In the early summer of 2011, I went to a Tufts alumni event held at the New York Times building in midtown Manhattan, featuring a bunch of Tufts grads working in journalism (this was back when I still thought I might want to be a reporter).
Matt Bai, then a political writer at the Times, was one of the Tufts alums speaking. Naturally, the discussion turned to the future of journalism and newspapers in the Internet age — with a bunch of young, aspiring journalists in the room, what better to talk about than their severely diminished job prospects.
You could hear a pin drop in the room when Matt Bai said something along the lines of, “Anyone who thinks that the New York Times will be published on paper five years from now for anyone other than collectors is just kidding themselves.”
In retrospect, I think Bai was right and wrong. There are probably still enough Americans willing to read print newspapers to keep some of them alive in ink past 2016. But he was correct about the overall trend. With their current business model, newspapers are just playing out the string until their eventual deaths.
The New York Times is the highest-profile example. In the last five years, the company has done what companies in trouble should do — sell assets and cut costs to buy time to search for a new business model. The Times sold the Boston Globe and half of its stake in the Red Sox, sold and leased back its office building, and bought out or laid off lots of its staff.
But have these moves actually done anything? The answer is no — all they’ve done is delay the inevitable. The Times’ business model remains fundamentally the same as it did 7–10 years ago — sell print advertising and charge for copies of & subscriptions to the paper, and sell digital display ads on the website.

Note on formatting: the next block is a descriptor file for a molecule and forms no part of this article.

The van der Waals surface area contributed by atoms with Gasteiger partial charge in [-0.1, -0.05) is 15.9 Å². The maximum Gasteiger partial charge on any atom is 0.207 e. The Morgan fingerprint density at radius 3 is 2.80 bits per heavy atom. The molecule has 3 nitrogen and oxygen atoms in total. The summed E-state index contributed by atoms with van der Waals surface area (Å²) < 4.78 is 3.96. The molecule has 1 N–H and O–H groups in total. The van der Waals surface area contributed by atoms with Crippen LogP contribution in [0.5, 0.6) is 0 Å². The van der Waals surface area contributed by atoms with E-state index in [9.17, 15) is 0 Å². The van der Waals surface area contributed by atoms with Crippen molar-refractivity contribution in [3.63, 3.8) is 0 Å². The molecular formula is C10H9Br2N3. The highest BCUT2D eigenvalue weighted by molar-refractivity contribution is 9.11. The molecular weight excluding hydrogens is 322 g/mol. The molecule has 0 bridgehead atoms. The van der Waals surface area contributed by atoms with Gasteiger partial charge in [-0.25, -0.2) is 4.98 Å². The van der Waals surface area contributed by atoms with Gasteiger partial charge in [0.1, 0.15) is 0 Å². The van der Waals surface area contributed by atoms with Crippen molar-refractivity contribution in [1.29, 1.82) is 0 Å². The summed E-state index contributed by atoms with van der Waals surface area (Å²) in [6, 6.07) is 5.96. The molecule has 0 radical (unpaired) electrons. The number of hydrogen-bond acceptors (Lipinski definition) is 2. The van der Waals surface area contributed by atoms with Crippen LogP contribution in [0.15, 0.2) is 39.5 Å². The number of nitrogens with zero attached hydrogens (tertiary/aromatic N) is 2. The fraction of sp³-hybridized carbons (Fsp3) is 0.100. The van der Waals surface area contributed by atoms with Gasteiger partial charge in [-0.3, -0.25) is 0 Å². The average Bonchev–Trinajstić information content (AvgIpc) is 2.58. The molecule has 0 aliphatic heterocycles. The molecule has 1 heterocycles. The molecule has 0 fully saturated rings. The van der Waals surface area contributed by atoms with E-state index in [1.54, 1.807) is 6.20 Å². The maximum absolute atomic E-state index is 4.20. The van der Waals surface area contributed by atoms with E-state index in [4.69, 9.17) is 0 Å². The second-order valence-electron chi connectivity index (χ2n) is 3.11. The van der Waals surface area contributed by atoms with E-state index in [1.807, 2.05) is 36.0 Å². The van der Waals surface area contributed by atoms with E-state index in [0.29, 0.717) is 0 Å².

Meanwhile, there have been almost no meaningful experiments in terms of creating new revenue streams or actually innovating in an industry that has been fundamentally the same for decades.
In other words, there needs to be a new startup mentality. There needs to be a recognition that serious search for a brand new business model is only way to survive.
This is why everyone in the journalism world was excited when Jeff Bezos bought the Washington Post and John Henry bought the Globe. The mentality now is: no one has any clue how to make newspapers work financially, and no one’s even really trying anything new, so maybe these super-successful entrepreneurs will have better luck.
America needs its newspapers, but right now, they’re dying a slow, painful death. I remain hopeful that someone, eventually, will figure out a model that produces great journalism and is actually profitable. It might just take a lot of bankruptcies, job losses, and struggles to get there.
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